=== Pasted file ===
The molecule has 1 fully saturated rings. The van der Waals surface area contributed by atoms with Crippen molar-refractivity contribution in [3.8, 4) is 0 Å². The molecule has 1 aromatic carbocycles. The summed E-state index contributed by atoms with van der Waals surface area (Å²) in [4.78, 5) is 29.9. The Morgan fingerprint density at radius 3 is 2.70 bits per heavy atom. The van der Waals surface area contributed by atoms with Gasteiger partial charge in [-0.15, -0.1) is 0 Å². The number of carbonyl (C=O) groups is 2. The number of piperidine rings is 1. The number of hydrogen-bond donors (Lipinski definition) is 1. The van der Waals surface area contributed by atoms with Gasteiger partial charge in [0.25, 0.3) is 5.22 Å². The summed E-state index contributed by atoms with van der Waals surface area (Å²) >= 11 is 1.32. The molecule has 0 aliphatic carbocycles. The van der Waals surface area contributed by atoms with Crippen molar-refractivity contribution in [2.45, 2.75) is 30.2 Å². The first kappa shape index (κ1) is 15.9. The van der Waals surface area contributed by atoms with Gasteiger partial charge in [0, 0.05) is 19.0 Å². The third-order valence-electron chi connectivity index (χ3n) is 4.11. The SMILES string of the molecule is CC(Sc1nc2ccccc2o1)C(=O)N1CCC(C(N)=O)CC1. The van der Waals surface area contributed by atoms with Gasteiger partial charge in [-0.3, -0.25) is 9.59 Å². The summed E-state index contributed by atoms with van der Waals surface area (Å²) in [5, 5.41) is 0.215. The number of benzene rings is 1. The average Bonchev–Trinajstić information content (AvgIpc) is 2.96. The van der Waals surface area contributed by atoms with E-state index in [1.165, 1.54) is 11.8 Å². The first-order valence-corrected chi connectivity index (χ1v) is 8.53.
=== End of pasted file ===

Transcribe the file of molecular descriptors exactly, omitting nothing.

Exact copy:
The molecule has 1 fully saturated rings. The van der Waals surface area contributed by atoms with Crippen molar-refractivity contribution in [3.8, 4) is 0 Å². The molecule has 1 aromatic carbocycles. The summed E-state index contributed by atoms with van der Waals surface area (Å²) in [4.78, 5) is 29.9. The Morgan fingerprint density at radius 3 is 2.70 bits per heavy atom. The van der Waals surface area contributed by atoms with Gasteiger partial charge in [-0.15, -0.1) is 0 Å². The number of carbonyl (C=O) groups is 2. The number of piperidine rings is 1. The number of hydrogen-bond donors (Lipinski definition) is 1. The van der Waals surface area contributed by atoms with Gasteiger partial charge in [0.25, 0.3) is 5.22 Å². The summed E-state index contributed by atoms with van der Waals surface area (Å²) >= 11 is 1.32. The molecule has 0 aliphatic carbocycles. The van der Waals surface area contributed by atoms with Crippen molar-refractivity contribution in [2.45, 2.75) is 30.2 Å². The first kappa shape index (κ1) is 15.9. The van der Waals surface area contributed by atoms with Gasteiger partial charge in [0, 0.05) is 19.0 Å². The third-order valence-electron chi connectivity index (χ3n) is 4.11. The SMILES string of the molecule is CC(Sc1nc2ccccc2o1)C(=O)N1CCC(C(N)=O)CC1. The van der Waals surface area contributed by atoms with Gasteiger partial charge in [-0.3, -0.25) is 9.59 Å². The summed E-state index contributed by atoms with van der Waals surface area (Å²) in [5, 5.41) is 0.215. The number of benzene rings is 1. The average Bonchev–Trinajstić information content (AvgIpc) is 2.96. The van der Waals surface area contributed by atoms with E-state index in [1.165, 1.54) is 11.8 Å². The first-order valence-corrected chi connectivity index (χ1v) is 8.53.